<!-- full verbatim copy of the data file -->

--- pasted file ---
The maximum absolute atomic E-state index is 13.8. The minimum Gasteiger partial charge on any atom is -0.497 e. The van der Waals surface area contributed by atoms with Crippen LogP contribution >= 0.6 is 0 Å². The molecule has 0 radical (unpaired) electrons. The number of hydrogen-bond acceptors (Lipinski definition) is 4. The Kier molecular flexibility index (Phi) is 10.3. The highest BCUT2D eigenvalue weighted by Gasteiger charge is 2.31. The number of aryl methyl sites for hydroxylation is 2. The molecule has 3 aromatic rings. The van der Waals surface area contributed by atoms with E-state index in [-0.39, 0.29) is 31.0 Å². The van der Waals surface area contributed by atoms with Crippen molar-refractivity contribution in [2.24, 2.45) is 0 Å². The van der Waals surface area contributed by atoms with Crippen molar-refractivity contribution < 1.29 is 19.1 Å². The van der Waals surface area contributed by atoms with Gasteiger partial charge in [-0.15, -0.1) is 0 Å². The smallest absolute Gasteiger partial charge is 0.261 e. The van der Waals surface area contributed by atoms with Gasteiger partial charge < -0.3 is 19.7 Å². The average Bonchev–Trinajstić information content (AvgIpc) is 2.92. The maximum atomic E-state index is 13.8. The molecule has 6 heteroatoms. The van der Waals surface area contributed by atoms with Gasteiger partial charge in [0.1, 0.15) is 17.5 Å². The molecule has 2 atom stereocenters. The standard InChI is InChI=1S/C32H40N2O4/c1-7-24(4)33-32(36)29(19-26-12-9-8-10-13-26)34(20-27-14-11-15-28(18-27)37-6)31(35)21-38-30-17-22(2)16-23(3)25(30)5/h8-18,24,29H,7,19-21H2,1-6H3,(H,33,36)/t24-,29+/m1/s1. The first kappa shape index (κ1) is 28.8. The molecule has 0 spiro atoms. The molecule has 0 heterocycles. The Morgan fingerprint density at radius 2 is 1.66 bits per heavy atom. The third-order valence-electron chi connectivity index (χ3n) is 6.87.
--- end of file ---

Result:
The maximum absolute atomic E-state index is 13.8. The minimum Gasteiger partial charge on any atom is -0.497 e. The van der Waals surface area contributed by atoms with Crippen LogP contribution >= 0.6 is 0 Å². The molecule has 0 radical (unpaired) electrons. The number of hydrogen-bond acceptors (Lipinski definition) is 4. The Kier molecular flexibility index (Phi) is 10.3. The highest BCUT2D eigenvalue weighted by Gasteiger charge is 2.31. The number of aryl methyl sites for hydroxylation is 2. The molecule has 3 aromatic rings. The van der Waals surface area contributed by atoms with E-state index in [-0.39, 0.29) is 31.0 Å². The van der Waals surface area contributed by atoms with Crippen molar-refractivity contribution in [2.24, 2.45) is 0 Å². The van der Waals surface area contributed by atoms with Crippen molar-refractivity contribution < 1.29 is 19.1 Å². The van der Waals surface area contributed by atoms with Gasteiger partial charge in [-0.15, -0.1) is 0 Å². The smallest absolute Gasteiger partial charge is 0.261 e. The van der Waals surface area contributed by atoms with Gasteiger partial charge < -0.3 is 19.7 Å². The average Bonchev–Trinajstić information content (AvgIpc) is 2.92. The maximum atomic E-state index is 13.8. The molecule has 6 heteroatoms. The van der Waals surface area contributed by atoms with Gasteiger partial charge in [0.1, 0.15) is 17.5 Å². The molecule has 2 atom stereocenters. The standard InChI is InChI=1S/C32H40N2O4/c1-7-24(4)33-32(36)29(19-26-12-9-8-10-13-26)34(20-27-14-11-15-28(18-27)37-6)31(35)21-38-30-17-22(2)16-23(3)25(30)5/h8-18,24,29H,7,19-21H2,1-6H3,(H,33,36)/t24-,29+/m1/s1. The first kappa shape index (κ1) is 28.8. The molecule has 0 spiro atoms. The molecule has 0 heterocycles. The Morgan fingerprint density at radius 2 is 1.66 bits per heavy atom. The third-order valence-electron chi connectivity index (χ3n) is 6.87.